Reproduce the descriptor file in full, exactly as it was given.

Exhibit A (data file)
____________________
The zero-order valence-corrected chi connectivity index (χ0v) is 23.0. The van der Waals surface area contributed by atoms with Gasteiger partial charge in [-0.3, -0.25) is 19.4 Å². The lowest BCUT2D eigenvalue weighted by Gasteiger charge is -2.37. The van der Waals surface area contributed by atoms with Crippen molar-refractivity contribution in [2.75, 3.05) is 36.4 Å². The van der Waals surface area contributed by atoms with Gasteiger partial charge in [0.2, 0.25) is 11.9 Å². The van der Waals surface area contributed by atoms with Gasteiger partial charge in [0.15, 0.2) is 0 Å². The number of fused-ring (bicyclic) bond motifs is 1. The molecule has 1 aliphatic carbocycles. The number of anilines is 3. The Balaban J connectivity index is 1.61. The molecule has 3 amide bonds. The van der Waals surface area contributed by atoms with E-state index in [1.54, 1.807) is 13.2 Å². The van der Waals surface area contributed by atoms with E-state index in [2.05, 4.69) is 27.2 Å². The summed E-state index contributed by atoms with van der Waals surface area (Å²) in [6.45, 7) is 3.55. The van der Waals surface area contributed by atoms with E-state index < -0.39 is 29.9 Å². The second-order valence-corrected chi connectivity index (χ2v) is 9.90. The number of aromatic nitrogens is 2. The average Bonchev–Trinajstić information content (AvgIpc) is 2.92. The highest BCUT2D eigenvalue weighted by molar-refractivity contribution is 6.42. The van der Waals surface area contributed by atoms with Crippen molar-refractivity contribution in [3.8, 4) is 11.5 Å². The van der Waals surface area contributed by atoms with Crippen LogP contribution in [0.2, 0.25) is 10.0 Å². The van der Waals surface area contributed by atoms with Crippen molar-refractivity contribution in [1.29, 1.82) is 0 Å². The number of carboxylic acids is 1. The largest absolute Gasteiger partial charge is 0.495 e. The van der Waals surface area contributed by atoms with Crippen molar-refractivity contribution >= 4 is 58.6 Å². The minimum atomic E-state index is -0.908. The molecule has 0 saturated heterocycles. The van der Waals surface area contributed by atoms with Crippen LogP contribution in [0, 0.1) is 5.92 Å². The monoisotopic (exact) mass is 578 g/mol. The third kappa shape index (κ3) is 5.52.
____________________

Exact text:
The zero-order valence-corrected chi connectivity index (χ0v) is 23.0. The van der Waals surface area contributed by atoms with Gasteiger partial charge in [-0.3, -0.25) is 19.4 Å². The lowest BCUT2D eigenvalue weighted by Gasteiger charge is -2.37. The van der Waals surface area contributed by atoms with Crippen molar-refractivity contribution in [2.75, 3.05) is 36.4 Å². The van der Waals surface area contributed by atoms with Gasteiger partial charge in [0.2, 0.25) is 11.9 Å². The van der Waals surface area contributed by atoms with Gasteiger partial charge in [0.15, 0.2) is 0 Å². The number of fused-ring (bicyclic) bond motifs is 1. The molecule has 1 aliphatic carbocycles. The number of anilines is 3. The Balaban J connectivity index is 1.61. The molecule has 3 amide bonds. The van der Waals surface area contributed by atoms with E-state index in [1.54, 1.807) is 13.2 Å². The van der Waals surface area contributed by atoms with E-state index in [2.05, 4.69) is 27.2 Å². The summed E-state index contributed by atoms with van der Waals surface area (Å²) in [6.45, 7) is 3.55. The van der Waals surface area contributed by atoms with E-state index < -0.39 is 29.9 Å². The second-order valence-corrected chi connectivity index (χ2v) is 9.90. The number of aromatic nitrogens is 2. The average Bonchev–Trinajstić information content (AvgIpc) is 2.92. The highest BCUT2D eigenvalue weighted by molar-refractivity contribution is 6.42. The van der Waals surface area contributed by atoms with Crippen molar-refractivity contribution in [3.8, 4) is 11.5 Å². The van der Waals surface area contributed by atoms with Crippen LogP contribution in [0.2, 0.25) is 10.0 Å². The van der Waals surface area contributed by atoms with Crippen molar-refractivity contribution in [1.29, 1.82) is 0 Å². The number of carboxylic acids is 1. The largest absolute Gasteiger partial charge is 0.495 e. The van der Waals surface area contributed by atoms with Crippen molar-refractivity contribution >= 4 is 58.6 Å². The minimum atomic E-state index is -0.908. The molecule has 0 saturated heterocycles. The van der Waals surface area contributed by atoms with Crippen LogP contribution in [0, 0.1) is 5.92 Å². The monoisotopic (exact) mass is 578 g/mol. The third kappa shape index (κ3) is 5.52.